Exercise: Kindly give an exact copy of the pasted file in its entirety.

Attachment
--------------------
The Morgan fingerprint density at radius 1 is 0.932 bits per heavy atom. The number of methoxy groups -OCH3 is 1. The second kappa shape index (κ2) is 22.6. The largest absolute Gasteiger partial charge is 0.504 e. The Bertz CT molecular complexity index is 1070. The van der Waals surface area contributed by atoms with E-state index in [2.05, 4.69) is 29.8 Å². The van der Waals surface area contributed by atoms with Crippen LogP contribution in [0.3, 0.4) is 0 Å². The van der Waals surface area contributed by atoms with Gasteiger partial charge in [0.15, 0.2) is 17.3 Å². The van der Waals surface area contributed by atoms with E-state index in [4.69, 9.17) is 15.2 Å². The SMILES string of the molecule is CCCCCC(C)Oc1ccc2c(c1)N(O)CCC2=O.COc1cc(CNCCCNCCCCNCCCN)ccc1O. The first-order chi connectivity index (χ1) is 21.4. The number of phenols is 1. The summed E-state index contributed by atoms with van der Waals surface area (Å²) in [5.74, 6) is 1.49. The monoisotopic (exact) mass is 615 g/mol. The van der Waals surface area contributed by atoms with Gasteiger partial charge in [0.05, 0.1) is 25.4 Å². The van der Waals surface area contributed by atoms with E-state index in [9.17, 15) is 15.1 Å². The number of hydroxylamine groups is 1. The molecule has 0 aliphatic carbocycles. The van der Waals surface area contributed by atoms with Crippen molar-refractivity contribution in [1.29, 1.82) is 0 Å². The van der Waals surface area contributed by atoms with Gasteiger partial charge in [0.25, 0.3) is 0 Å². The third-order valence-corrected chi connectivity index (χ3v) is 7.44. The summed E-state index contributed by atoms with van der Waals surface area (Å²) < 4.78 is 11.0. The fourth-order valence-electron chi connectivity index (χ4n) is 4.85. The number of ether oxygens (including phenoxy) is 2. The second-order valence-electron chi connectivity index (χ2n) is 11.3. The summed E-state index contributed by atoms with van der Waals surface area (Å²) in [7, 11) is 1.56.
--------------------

The Morgan fingerprint density at radius 1 is 0.932 bits per heavy atom. The number of methoxy groups -OCH3 is 1. The second kappa shape index (κ2) is 22.6. The largest absolute Gasteiger partial charge is 0.504 e. The Bertz CT molecular complexity index is 1070. The van der Waals surface area contributed by atoms with E-state index in [2.05, 4.69) is 29.8 Å². The van der Waals surface area contributed by atoms with Crippen LogP contribution in [0.3, 0.4) is 0 Å². The van der Waals surface area contributed by atoms with Gasteiger partial charge in [0.15, 0.2) is 17.3 Å². The van der Waals surface area contributed by atoms with E-state index in [4.69, 9.17) is 15.2 Å². The SMILES string of the molecule is CCCCCC(C)Oc1ccc2c(c1)N(O)CCC2=O.COc1cc(CNCCCNCCCCNCCCN)ccc1O. The first-order chi connectivity index (χ1) is 21.4. The number of phenols is 1. The summed E-state index contributed by atoms with van der Waals surface area (Å²) in [5.74, 6) is 1.49. The monoisotopic (exact) mass is 615 g/mol. The van der Waals surface area contributed by atoms with Gasteiger partial charge in [0.05, 0.1) is 25.4 Å². The van der Waals surface area contributed by atoms with E-state index in [9.17, 15) is 15.1 Å². The number of hydroxylamine groups is 1. The molecule has 0 aliphatic carbocycles. The van der Waals surface area contributed by atoms with Crippen molar-refractivity contribution in [1.29, 1.82) is 0 Å². The van der Waals surface area contributed by atoms with Gasteiger partial charge in [0.25, 0.3) is 0 Å². The third-order valence-corrected chi connectivity index (χ3v) is 7.44. The summed E-state index contributed by atoms with van der Waals surface area (Å²) < 4.78 is 11.0. The fourth-order valence-electron chi connectivity index (χ4n) is 4.85. The number of ether oxygens (including phenoxy) is 2. The second-order valence-electron chi connectivity index (χ2n) is 11.3. The summed E-state index contributed by atoms with van der Waals surface area (Å²) in [7, 11) is 1.56.